We know from history that masses of data can make new discoveries, both chemotherapy and dialysis were discovered when treating dying people during wars. There was nothing to lose, we just wanted to make people feel better, but the recovery rates were proof that something good was happening.

Nowadays we have access to so much data and we have so much technological power at our fingertips, but still, progress isn’t really happening at the rate it could be. And in terms of medical science, it’s just not that simple, life is uncertain and there are no guarantees which is what makes medicine so difficult. We can treat all people the same with all the latest treatments but it doesn’t mean that they will or won’t recover. We cannot predict their outcome. No one can. Statistics can only tell you what has happened in the past with the people on whom data has been collected.

But what is it we are after? In business it is the next big thing, the next new way to sell more stuff. Why is that? So we can make people feel better – usually the people doing the selling so that they can get rich. In health and social sciences we are looking for predictive models. And why is that? To make people feel better. To find new solutions.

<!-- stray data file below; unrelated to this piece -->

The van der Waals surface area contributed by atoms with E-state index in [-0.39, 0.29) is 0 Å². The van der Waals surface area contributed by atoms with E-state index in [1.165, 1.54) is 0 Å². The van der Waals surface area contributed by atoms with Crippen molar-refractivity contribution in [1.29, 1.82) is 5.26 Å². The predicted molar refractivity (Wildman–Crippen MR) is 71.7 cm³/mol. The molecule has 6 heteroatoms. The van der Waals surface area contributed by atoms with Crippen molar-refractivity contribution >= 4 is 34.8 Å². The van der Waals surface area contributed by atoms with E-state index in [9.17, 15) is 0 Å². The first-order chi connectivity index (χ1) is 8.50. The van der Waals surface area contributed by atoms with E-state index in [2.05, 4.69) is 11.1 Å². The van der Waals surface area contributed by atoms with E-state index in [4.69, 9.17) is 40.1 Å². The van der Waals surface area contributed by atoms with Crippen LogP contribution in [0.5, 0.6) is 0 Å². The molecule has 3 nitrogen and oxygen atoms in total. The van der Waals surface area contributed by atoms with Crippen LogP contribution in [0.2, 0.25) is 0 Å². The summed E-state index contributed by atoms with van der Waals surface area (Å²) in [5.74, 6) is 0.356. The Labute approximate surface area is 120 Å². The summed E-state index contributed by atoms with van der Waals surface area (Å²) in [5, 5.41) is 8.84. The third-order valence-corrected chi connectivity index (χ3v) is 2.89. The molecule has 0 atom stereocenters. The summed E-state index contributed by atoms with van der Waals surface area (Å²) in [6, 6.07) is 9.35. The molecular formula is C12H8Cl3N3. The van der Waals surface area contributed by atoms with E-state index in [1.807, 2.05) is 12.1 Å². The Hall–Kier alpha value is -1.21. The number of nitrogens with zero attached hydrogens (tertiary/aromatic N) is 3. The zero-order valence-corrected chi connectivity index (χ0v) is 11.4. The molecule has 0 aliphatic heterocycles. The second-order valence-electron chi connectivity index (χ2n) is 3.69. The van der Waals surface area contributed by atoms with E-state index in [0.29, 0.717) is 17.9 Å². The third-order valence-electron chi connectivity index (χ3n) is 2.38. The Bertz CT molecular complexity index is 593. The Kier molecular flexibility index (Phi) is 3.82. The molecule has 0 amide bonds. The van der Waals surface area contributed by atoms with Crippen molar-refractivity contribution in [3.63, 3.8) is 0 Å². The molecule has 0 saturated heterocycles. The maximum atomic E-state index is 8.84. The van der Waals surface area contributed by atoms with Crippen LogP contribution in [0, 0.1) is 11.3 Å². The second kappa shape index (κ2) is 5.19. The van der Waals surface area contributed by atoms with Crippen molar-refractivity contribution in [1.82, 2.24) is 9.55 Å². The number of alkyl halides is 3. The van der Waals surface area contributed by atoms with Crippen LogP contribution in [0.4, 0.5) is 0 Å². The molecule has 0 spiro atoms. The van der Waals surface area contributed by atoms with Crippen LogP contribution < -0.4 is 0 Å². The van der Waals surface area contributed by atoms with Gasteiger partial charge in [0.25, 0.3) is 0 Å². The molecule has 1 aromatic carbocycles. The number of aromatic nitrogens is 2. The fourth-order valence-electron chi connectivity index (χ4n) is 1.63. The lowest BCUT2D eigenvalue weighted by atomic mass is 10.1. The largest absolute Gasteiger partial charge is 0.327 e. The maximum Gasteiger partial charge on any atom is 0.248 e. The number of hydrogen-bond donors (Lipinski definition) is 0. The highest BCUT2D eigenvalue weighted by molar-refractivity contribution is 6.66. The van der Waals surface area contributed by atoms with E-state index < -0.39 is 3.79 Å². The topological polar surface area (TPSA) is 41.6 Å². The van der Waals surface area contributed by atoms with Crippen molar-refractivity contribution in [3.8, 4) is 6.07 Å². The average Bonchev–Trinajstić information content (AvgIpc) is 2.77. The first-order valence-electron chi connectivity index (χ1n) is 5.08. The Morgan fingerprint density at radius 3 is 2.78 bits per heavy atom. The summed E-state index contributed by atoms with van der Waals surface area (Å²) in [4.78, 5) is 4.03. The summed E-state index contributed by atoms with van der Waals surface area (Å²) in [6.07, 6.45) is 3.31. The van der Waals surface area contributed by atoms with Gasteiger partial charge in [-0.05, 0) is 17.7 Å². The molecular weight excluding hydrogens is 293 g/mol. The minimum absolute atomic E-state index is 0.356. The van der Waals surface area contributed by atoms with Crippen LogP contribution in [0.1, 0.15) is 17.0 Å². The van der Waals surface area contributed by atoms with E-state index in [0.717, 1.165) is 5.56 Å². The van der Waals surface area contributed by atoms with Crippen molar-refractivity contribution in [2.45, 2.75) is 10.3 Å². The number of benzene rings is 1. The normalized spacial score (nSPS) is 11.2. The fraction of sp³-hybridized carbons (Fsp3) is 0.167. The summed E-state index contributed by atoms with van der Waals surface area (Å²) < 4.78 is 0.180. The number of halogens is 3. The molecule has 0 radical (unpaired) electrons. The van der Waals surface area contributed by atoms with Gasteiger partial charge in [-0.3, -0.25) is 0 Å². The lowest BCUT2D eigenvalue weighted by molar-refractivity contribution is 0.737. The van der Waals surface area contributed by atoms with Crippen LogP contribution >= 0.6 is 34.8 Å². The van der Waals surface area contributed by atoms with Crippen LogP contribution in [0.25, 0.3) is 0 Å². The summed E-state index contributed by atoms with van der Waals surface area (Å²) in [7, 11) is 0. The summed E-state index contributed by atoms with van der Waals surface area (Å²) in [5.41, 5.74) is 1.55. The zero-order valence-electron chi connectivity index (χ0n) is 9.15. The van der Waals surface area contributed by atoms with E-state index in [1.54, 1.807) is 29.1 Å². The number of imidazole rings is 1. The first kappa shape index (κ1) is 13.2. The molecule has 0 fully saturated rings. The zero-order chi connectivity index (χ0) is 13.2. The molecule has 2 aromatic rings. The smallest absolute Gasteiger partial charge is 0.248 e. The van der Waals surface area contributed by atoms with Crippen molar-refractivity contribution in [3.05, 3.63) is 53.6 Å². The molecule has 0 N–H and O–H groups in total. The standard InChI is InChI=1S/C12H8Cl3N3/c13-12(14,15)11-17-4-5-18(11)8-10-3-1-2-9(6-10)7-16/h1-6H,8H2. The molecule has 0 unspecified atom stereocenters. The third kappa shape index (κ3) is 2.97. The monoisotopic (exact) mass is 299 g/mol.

We have a hankering for order and for a reduction in uncertainty and manage our age old fears. We don’t want to die. We don’t want to live with this level of uncertainty and chaos. We don’t want to live with this existential loneliness, we want it all to matter, to have some meaning, which brings me back to our needs which instead of quoting Maslow (as I have things to say about that pyramid in a future blog) I will just say instead that we just want to feel like we matter, and we want to feel better.

So perhaps we should start there in our search for deep learning. Instead of handing it over to a machine to nip and tuck the data into an unsatisfactory story we’ve heard before because it’s familiar and how things are done, why not start with a feeling? Feelings don’t tell stories, they change our state, let’s change it into a better state.

Perhaps stories are just data with a soul…

Brené Brown, The power of vulnerability

Which begs the question: What is a soul? How do we model that in a computer? And, why even bother?

How about we try and make everyone feel better instead? What data would we collect to that end? And what could we learn about ourselves in the process? Let’s stop telling the same old stories whilst collecting even more data to prove that they are true because I want you to trust me when I say that I have a very bad feeling about that.